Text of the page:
02 Feb Seared Scallops with Vanilla Champagne Crème and Haricots Verts
This sauce is a lovely way to use champagne in a savory dish. The champagne and vanilla work in concert to enrich the crème with a touch of sweetness. It works well as an accompaniment to any fish or shellfish. Here we pair the sauce with seared scallops, which have a crispy brown crust, and add a verdant mound of tender haricots verts to make a complete entrée.
For the haricots verts:
1 pound of tender haricot verts, cleaned with strings removed
Juice of 1 lemon
¼ cup finest extra virgin olive oil
Salt and pepper to taste
For the scallops:
2 pounds large sea scallops
Salt and freshly ground black pepper
2 tablespoons olive oil
For the vanilla champagne crème sauce:
½ cup chopped shallots
1 tablespoon olive oil
1 cup champagne
1 vanilla bean
1 ½ cups heavy cream
4 tablespoons cold unsalted butter, cut into small pats
Salt and freshly ground black pepper, to taste
1 teaspoon champagne vinegar
Make the haricots verts:
Bring a large pot of salted water to a rolling boil. Prepare an ice bath in a separate bowl with ice cubes and very cold water. Blanch the haricots verts in the boiling water until crisp tender, about 3-4 minutes. Drain the beans and plunge into the ice bath to cool. When totally cooled, drain well.
Whisk the lemon juice with the extra virgin olive oil in a non-reactive bowl, and season with salt and pepper to taste. Hold both the beans and the vinaigrette for service.
Make the crème sauce:
Heat a saucepan over medium heat, and add one tablespoon of olive oil. Sauté the shallots for 2-3 minutes, until they start to sweat. Add the champagne and bring to a boil. Meanwhile, split the vanilla bean down the middle and scrape the seeds into the pan, adding the pod as well. Cook at a low boil until almost all the liquid evaporates, being careful not to burn the mixture.
Add the heavy cream and return to a boil. Lower the heat and simmer gently until the crème thickens and coats the back of a spoon. You should have about ½ the original volume.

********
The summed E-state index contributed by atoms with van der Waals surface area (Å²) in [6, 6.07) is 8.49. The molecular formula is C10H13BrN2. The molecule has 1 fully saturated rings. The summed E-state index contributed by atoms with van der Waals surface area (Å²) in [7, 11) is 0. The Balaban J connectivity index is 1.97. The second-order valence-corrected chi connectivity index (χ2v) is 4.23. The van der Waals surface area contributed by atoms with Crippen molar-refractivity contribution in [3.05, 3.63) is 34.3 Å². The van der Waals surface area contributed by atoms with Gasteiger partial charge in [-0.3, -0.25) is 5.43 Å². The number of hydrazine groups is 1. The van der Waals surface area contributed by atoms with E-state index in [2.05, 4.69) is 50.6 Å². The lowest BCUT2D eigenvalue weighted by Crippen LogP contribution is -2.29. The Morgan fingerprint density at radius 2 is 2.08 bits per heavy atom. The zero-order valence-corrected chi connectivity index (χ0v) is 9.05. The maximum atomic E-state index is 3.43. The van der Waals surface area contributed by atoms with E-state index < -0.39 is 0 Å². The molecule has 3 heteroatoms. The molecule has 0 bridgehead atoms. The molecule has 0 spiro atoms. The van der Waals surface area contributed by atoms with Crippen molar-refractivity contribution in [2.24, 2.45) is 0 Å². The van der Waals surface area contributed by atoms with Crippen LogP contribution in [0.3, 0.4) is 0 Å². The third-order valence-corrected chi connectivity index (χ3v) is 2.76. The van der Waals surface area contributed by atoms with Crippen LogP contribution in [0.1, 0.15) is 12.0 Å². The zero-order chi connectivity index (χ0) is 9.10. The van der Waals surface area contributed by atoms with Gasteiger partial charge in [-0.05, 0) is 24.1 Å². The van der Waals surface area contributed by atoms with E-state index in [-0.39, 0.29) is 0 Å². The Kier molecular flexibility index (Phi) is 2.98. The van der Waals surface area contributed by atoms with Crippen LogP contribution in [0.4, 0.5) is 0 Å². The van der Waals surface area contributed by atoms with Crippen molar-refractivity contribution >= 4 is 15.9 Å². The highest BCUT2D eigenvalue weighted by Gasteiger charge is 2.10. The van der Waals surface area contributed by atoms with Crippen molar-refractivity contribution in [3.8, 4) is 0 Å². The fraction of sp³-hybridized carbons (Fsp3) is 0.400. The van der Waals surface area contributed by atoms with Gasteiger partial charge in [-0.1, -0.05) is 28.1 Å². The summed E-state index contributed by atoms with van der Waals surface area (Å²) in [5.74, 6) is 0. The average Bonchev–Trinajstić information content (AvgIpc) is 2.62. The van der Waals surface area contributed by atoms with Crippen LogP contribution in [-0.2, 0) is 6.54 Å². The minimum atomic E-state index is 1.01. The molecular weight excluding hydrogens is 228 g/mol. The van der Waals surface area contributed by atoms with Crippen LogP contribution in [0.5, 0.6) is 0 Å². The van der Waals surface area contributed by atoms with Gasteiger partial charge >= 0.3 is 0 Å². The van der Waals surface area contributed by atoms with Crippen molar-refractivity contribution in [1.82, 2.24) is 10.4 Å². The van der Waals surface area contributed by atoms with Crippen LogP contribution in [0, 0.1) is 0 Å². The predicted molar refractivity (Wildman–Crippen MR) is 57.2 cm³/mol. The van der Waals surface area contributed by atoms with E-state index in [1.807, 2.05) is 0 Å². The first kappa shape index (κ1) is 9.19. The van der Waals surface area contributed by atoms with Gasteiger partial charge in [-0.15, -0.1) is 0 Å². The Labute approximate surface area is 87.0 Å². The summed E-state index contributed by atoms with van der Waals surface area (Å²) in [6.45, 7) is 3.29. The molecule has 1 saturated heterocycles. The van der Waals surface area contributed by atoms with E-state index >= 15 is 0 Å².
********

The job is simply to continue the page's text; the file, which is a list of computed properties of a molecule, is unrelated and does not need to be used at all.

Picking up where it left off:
Mount the sauce by whisking in the butter little by little, until the crème reaches the desired consistency. Strain the sauce through a chinois or a fine mesh strainer, pressing on the solids with the back of a spoon to extract as much liquid as possible. Season to taste, with salt, pepper, and vinegar. Remove from the heat, but keep warm while searing the scallops.
Sear the scallops:
Heat a large stainless steel skillet over high heat. When the pan is very hot, add 2 tablespoons of olive oil and coat the pan evenly. The oil should shimmer. Season the scallops well with salt and pepper and add to the pan. Sauté the scallops for 2-3 minutes, or until browned nicely and a caramelized crust begins to form. Turn the scallops, and brown on the second side, and remove to a warm plate when barely cooked through. Keep warm.
[Chef’s Note: Using high heat and watching the scallops carefully is essential to developing a beautifully caramelized crust without overcooking the scallops. The scallops will continue to cook when removed from the pan, so remove them when they are opaque, but not yet totally firm. If overcooked, they will become rubbery.]
Toss the haricots verts with the lemon vinaigrette. Place a small mound of beans on the side of each plate, or lay the beans side by side in crossing stacks for a more elegant presentation.
Place an equal number of scallops on each plate in counterpoint to the haricots verts, and drizzle the champagne crème around the plate. Serve immediately.
Recipe by Mark Tafoya